Biological Applications of Size-Controlled Iron Oxide Magnetic Nanostructures

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Magnetic nanostructures (MNS) have become the subject of intense interest due to their superparamagnetic properties and consequently their potential uses in medical diagnostics and therapeutics. In this study, monodisperse magnetite MNSs were synthesized via thermal decomposition of iron(III) acetylacetonate and transferred to aqueous solution using 11-aminoundecanoic acid as the surfactant. Fluoroscein isothiocyanate (FITC) was then conjugated to the MNSs for the purposes of tracking the MNSs in vitro and identifying amine functional groups available on the surface of the nanostructures. Synthesis and proper conjugation of the FITC-functionalized MNSs were verified using transmission electron microscopy (TEM), Fourier transform infrared spectroscopy (FTIR), and UV/vis spectroscopy. The biocompatibility of the FITC-functionalized MNSs was demonstrated by incubating HeLa cells with the MNSs. MNS uptake by the cells was verified using confocal fluorescent microscopy, and cytotoxicity was determined by performing a viability assay. The identification of amine groups on the surface of a biocompatible nanostructure known to be coated in carboxylic acid groups opens the door to the development of multifunctionalized nanostructures for biomedical diagnostics and therapeutics.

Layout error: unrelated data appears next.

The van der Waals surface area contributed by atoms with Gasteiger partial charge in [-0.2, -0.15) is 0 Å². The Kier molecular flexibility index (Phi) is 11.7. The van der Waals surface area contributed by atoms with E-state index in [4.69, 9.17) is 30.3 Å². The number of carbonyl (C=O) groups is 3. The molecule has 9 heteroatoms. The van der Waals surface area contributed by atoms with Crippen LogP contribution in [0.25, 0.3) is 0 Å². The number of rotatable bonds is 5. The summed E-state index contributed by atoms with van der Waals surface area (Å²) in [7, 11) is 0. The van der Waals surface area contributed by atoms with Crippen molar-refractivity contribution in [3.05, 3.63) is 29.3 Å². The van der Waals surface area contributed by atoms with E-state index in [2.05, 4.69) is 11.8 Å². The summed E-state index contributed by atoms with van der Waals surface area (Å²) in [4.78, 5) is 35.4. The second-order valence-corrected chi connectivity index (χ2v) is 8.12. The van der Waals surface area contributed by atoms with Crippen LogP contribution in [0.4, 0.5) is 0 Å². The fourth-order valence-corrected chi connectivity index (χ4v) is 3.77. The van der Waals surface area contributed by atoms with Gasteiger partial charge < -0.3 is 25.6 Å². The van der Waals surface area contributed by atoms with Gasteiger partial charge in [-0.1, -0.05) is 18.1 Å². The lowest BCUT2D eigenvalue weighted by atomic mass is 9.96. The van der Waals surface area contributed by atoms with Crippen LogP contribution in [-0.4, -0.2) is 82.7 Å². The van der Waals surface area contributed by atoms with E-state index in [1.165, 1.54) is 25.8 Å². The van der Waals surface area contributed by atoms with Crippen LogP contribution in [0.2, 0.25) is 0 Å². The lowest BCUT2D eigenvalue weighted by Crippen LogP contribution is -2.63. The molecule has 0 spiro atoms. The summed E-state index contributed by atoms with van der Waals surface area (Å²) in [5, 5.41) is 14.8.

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  • 07/24/2018
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